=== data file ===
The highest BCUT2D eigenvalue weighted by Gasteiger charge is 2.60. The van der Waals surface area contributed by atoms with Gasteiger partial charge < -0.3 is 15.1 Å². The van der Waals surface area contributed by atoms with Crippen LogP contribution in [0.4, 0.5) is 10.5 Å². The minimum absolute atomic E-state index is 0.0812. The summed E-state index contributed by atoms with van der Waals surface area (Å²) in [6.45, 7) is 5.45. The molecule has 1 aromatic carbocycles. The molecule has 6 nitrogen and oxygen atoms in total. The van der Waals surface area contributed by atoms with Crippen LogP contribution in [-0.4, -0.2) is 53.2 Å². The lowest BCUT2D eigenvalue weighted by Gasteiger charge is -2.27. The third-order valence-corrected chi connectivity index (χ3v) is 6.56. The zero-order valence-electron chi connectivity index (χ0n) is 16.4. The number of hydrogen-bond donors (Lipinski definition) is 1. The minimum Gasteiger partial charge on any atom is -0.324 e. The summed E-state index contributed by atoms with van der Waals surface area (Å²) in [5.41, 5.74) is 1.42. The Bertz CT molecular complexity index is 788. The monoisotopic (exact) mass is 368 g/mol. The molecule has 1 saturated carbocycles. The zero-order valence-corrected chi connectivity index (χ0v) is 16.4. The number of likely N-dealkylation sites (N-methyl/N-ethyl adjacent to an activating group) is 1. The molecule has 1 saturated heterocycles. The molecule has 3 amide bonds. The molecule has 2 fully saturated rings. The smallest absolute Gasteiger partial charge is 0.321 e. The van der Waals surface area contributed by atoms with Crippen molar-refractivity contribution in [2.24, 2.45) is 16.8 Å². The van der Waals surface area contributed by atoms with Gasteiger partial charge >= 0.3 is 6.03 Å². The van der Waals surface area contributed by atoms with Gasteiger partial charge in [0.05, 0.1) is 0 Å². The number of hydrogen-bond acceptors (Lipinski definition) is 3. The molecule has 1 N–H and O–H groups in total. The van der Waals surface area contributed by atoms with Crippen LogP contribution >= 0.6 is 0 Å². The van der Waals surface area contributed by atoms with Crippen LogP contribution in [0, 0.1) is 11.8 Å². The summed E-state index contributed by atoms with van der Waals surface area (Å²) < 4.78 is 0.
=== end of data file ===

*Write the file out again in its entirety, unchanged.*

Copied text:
The highest BCUT2D eigenvalue weighted by Gasteiger charge is 2.60. The van der Waals surface area contributed by atoms with Gasteiger partial charge < -0.3 is 15.1 Å². The van der Waals surface area contributed by atoms with Crippen LogP contribution in [0.4, 0.5) is 10.5 Å². The minimum absolute atomic E-state index is 0.0812. The summed E-state index contributed by atoms with van der Waals surface area (Å²) in [6.45, 7) is 5.45. The molecule has 1 aromatic carbocycles. The molecule has 6 nitrogen and oxygen atoms in total. The van der Waals surface area contributed by atoms with Crippen LogP contribution in [-0.4, -0.2) is 53.2 Å². The lowest BCUT2D eigenvalue weighted by Gasteiger charge is -2.27. The third-order valence-corrected chi connectivity index (χ3v) is 6.56. The zero-order valence-electron chi connectivity index (χ0n) is 16.4. The number of hydrogen-bond donors (Lipinski definition) is 1. The minimum Gasteiger partial charge on any atom is -0.324 e. The summed E-state index contributed by atoms with van der Waals surface area (Å²) in [5.41, 5.74) is 1.42. The Bertz CT molecular complexity index is 788. The monoisotopic (exact) mass is 368 g/mol. The molecule has 1 saturated carbocycles. The zero-order valence-corrected chi connectivity index (χ0v) is 16.4. The number of likely N-dealkylation sites (N-methyl/N-ethyl adjacent to an activating group) is 1. The molecule has 1 saturated heterocycles. The molecule has 3 amide bonds. The molecule has 2 fully saturated rings. The smallest absolute Gasteiger partial charge is 0.321 e. The van der Waals surface area contributed by atoms with Crippen molar-refractivity contribution in [2.24, 2.45) is 16.8 Å². The van der Waals surface area contributed by atoms with Gasteiger partial charge >= 0.3 is 6.03 Å². The van der Waals surface area contributed by atoms with Gasteiger partial charge in [0.05, 0.1) is 0 Å². The number of hydrogen-bond acceptors (Lipinski definition) is 3. The molecule has 1 N–H and O–H groups in total. The van der Waals surface area contributed by atoms with Crippen LogP contribution >= 0.6 is 0 Å². The van der Waals surface area contributed by atoms with Crippen LogP contribution in [0, 0.1) is 11.8 Å². The summed E-state index contributed by atoms with van der Waals surface area (Å²) < 4.78 is 0.